Itâ€™s census time down in Barbados where scientists are keeping close tabs on some local fish populations. Iâ€™m Jim Metzner and this is Pulse of the Planet. The U.S. government recently created special areas to protect against over fishing and other disturbances. Those species living in this â€œprotective custodyâ€ include the Bi-color Damselfish.. Suzanne Dorsey is an assistant professor of biology at Salem College in North Carolina and studies the damselfish.
“My research takes place in a coastal and marine area that the government has set aside so that fisherman and people that are collecting or harvesting fish species donâ€™t do it in this area. So that my research looks at different habitats within or outside, outside this marine protected area. If youâ€™re going to establish a marine park, what is the best place to do that if youâ€™re looking at reproduction?â€
Dorsey compares reproduction in fish living in reefs both close to shore and further out. She marks the larvae with dye to track them and see which ones survive. It turns out inshore and offshore colonies are having their difficulties.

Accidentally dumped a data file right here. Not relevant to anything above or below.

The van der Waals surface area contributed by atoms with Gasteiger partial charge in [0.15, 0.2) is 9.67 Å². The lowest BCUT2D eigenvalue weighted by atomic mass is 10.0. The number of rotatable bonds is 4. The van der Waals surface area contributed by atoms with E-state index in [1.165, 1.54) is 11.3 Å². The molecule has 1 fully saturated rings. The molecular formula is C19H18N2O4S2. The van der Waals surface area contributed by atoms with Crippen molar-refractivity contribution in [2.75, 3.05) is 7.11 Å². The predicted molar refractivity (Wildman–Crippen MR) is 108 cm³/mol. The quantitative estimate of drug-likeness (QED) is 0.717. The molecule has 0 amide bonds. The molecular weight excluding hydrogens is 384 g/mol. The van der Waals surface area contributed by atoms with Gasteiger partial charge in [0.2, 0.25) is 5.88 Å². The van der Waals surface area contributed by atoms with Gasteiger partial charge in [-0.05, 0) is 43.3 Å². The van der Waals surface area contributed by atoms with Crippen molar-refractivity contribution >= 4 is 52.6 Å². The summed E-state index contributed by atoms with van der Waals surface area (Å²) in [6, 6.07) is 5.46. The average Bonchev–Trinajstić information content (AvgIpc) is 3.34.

“And what I have been able to see is that these fish, suffer very high mortalities early on. And Iâ€™ve been able to begin to put a number to those mortality rates in the first twelve hours after hatching. Thatâ€™s very important in terms of the professional commercial fisheries. We want to know where it is that these organisms are dying particularly if we are a source of mortality on these fish. And if we can start to quantify those numbers then we are able to make more accurate predictions about how many fish we can realistically take without hurting the population.”
Pulse of the Planet is presented by DuPont, bringing you the miracles of science for 200 years with additional support provided by the National Endowment for the Humanities. Iâ€™m Jim Metzner.